Former Marana assistant police chief Barbara Harris and two female former police sergeants have filed gender discrimination complaints with the town, alleging a hostile work environment and retaliation.

An outside investigator has been hired by the town to look into the complaints.

The town received Harris’ complaint on June 20, the same day Harris was fired, according to Deputy Town Attorney Jane Fairall.

On May 16, Sgt. Lanell Garbini submitted a letter of resignation, citing “on-going gender discrimination” and a “hostile work environment.”

On May 28, Sgt. Michelle Ochoa submitted her letter of resignation.

The two sergeants filed a joint, amended discrimimation complaint with the town on June 26, according to a release distributed by Jodi Horton, who represents the three former officers.

Harris declined to comment. Garbini and Ochoa could not be reached.

The Marana Police Department employs 109 people, 82 of whom are sworn officers, and 27 who are civilian employees. Of the group, 35 are women, about 32 percent, 12 of whom are sworn. Two woman supervisors are civilian.

Harris, Garbini and Ochoa also filed complaints with the U.S. Equal Employment Opportunity Commission on June 30, Horton said.

Fairall said Monday morning that she had not yet received notification of any formal complaint from the state or federal level.

“EEOC is strictly prohibited by law from confirming or denying the existence of discrimination charge filings, investigations, or administrative resolutions,” wrote U.S. EEOC spokeswoman Christine Nazer in an e-mail. “Information about specific cases only becomes public if and when the EEOC files a lawsuit, which is usually a last resort.”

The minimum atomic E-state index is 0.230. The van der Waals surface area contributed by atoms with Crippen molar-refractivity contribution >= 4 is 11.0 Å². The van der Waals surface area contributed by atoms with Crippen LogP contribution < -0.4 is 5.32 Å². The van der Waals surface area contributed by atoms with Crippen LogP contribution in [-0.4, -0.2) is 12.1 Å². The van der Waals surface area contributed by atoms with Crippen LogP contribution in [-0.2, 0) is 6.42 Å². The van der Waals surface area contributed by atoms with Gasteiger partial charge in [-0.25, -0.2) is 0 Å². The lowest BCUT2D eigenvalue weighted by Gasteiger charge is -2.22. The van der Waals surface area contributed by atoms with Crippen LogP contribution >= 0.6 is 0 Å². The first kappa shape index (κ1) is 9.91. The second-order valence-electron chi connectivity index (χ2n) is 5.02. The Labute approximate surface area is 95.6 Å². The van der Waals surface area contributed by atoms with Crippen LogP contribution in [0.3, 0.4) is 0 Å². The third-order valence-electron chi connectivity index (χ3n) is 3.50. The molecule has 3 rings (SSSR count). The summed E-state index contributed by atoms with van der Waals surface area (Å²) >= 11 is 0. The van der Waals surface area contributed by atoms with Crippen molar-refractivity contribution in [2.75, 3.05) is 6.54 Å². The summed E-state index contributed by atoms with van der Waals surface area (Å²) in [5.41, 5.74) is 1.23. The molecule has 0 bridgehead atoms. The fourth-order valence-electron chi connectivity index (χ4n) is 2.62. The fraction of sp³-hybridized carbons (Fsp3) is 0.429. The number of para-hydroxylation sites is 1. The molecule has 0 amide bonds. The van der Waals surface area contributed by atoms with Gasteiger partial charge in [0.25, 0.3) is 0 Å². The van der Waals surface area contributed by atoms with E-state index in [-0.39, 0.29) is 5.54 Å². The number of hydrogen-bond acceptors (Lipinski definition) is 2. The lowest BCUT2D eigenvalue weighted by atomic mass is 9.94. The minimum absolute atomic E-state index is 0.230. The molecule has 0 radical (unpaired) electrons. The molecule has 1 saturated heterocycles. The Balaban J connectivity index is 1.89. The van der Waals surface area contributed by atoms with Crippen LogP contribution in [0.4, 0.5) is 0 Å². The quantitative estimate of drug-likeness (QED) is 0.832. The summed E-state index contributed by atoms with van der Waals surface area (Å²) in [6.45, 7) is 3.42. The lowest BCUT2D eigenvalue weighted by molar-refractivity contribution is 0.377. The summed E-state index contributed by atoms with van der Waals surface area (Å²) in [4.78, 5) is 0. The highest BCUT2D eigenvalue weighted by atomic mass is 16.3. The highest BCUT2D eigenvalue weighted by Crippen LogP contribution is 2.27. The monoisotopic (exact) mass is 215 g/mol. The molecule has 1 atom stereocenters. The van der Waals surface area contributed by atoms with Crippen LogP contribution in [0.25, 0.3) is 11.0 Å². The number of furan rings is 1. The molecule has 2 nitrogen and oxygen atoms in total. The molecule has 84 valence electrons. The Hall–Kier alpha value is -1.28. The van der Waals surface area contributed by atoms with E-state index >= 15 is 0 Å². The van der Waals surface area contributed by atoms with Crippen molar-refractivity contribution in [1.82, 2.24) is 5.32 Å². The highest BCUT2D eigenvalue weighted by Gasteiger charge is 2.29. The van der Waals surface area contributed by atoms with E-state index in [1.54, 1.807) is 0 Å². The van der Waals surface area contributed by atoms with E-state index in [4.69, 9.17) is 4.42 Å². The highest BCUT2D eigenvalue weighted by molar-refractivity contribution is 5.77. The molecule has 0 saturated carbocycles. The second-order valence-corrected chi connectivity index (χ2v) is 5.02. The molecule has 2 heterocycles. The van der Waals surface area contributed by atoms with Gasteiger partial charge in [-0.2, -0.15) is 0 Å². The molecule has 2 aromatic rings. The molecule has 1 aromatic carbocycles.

Typically, when a formal complaint is filed at the state or federal level, the Arizona Civil Rights Division handles the matter.

“The ACRD and the EEOC annually enter into a work-sharing agreement which outlines the procedures for the two agencies to efficiently process discrimination complaints,” Fairall said in an e-mail. “They have split the work geographically — charges originating in Pima County are handled by the ACRD under the work-sharing agreement.”

Since January 2007, the town has received two formal discrimination complaints, one of which is ongoing, Fairall said.

Sometimes it can take six to 12 months to resolve a formal complaint. The January 2007 complaint was not resolved until that October, according to the deputy town attorney.

Harris’ leave and termination

Harris was fired as assistant police chief on June 20 after pulling out of a separation agreement with the town.

Two surveys of the police department, one paid for by the town and the other by the Arizona Conference of Police and Sheriffs, were critical of the department’s leadership, and in particular that of Harris.

The Police Executive Review Forum interviewed 36 sworn officers and four civilian employees last November. This profile of the department, commissioned by the town, was conducted in hopes of putting the department back on the right track, citing problems with leadership, communication and morale.

“Even by her own account, the assistant chief does not consistently follow the chain of command,” according to the PERF report, which was issued in December.

Released in January, the AZCOPS survey contained 48 respondents out of the 76 Marana officers and civilian employees who received it.